SARA and the states

How does a state join SARA?

There is a uniform SARA application process through which a state will be required to demonstrate to its regional compact that it meets the standards established for participation in the interstate reciprocity agreement. Key actions for a state are:

  1. Determine which state agency, if any, has the legal authority to sign an interstate agreement governing distance education laws for both public and private colleges. The authority must be sufficient that once the state signs, its existing laws are waived for SARA activity both to and from the state. If legislation is needed to establish such authority, obtain sample laws if needed from the National Council for SARA office.
  2. Determine which state agency will be the SARA portal agency. This is the “lead” agency for SARA, responsible for contact with other states and students from other states, but it need not be a college governing board. It can work with other agencies as needed for problem-solving.
  3. Determine whether state law allows the state’s SARA portal agency, or a combination of agencies, to investigate and resolve complaints against all degree-granting institutions in the state, public and private. Federal law requires that such processes exist, and a state must provide documentation of such processes to join SARA.

Can a state withdraw from SARA?

Yes, a state may withdraw from SARA by providing 90 days written notice from an appropriate state authority to its regional compact. Any institutions operating under SARA from that state may continue to do so to the conclusion of the current term or 90 days after the date of receipt of notice of withdrawal, whichever is later, but not to exceed six months from the date the notice was received by the regional compact. NCS 2(2).

Are any sample statutes or other laws available for states that want to join SARA?

SARA can refer states to SARA member states for examples of existing laws. States will need to work with their own legal counsel to ensure that unique state needs are met.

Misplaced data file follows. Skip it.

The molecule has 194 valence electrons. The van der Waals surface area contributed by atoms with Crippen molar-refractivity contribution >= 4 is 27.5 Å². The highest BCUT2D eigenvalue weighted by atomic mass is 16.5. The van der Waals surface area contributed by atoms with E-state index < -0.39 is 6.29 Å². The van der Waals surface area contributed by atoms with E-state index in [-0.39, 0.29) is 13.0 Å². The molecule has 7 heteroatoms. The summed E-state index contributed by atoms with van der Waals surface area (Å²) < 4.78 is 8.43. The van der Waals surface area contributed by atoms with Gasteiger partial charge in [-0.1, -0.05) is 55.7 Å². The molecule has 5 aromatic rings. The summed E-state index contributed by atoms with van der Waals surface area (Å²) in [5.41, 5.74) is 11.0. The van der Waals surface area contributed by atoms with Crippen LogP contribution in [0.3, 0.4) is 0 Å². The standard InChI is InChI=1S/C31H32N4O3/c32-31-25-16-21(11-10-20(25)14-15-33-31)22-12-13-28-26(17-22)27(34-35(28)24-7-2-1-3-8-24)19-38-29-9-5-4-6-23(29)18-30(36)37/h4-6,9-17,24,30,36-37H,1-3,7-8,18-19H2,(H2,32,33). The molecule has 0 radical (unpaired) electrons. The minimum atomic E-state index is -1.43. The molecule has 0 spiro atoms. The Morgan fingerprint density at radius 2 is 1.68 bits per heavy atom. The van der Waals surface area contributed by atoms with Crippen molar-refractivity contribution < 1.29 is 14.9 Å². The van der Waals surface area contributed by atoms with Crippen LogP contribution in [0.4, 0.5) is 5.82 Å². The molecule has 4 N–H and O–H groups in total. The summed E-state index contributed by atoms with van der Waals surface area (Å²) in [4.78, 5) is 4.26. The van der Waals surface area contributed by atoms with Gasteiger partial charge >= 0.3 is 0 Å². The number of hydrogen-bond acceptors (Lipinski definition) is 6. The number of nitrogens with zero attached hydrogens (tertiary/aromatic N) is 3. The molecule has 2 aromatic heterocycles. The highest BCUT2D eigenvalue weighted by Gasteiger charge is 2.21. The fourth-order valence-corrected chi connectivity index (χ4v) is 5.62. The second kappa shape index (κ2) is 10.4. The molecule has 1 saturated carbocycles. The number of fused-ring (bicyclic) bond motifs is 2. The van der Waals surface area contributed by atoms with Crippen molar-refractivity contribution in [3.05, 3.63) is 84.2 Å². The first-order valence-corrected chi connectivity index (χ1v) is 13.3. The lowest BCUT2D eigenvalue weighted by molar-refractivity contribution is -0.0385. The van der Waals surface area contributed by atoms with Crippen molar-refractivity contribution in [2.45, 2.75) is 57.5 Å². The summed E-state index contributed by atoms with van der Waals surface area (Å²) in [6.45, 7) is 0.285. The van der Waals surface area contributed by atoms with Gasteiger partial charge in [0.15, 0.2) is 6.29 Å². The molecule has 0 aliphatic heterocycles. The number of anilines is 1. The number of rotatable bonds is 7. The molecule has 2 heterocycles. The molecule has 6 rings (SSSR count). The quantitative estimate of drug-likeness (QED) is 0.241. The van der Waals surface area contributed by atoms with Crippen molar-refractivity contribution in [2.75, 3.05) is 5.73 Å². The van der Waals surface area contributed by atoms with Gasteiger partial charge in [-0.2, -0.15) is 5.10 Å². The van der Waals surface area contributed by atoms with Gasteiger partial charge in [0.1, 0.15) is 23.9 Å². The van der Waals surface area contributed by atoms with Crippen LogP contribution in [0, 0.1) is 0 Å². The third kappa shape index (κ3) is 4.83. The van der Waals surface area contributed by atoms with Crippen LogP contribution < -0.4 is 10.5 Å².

Does the state have to assign all SARA problem-solving to the same state agency?

No. The problem-solving functions need not be conducted by the same state agency for all colleges and universities, but every institution participating in SARA must be under the jurisdiction of at least one state agency or entity for purposes of resolving problems arising from its interstate operations. Thus the board of regents for a system of public colleges could serve as the problem-solving entity for a multi-campus public university while a different office could handle the same functions for private colleges. NCS 2(5)(d).

Does a state have to establish a new agency to handle SARA activity?

No. A state can assign SARA duties to an existing agency or entity. In some cases this may require statutory changes, in other cases a “blanket” law governing the state’s membership in SARA could establish the authority.

If the state requires a nonpublic institution to accept state agency oversight for purposes of interstate activity under SARA, does the state also have authority over that college’s in-state activities?

No. SARA only applies to interstate distance education activity.

If a state joins SARA and SARA rules supersede state laws for purposes of oversight of SARA-member programs coming into the state, does the state lose its oversight laws completely?

No. States will need to retain all of their current oversight rules covering distance education offerings because some states may not join SARA, some institutions in SARA states may choose not to operate under SARA and SARA does not cover offerings by non-U.S. providers.

Can a SARA member state require a higher federal financial responsibility score for its nonpublic colleges and universities than SARA requires for institutional participation?

Yes, if that standard is applied to the institutions as part of the state’s general rules for operating in the state. The state cannot apply a standard higher than the SARA standard solely for eligibility screening for an institution’s participation in SARA. For this reason, in a state that applies a higher standard to its nonpublic providers, those providers will by definition operate under a higher standard for purposes of SARA, but not because of SARA rules. NCS 2(5)(c).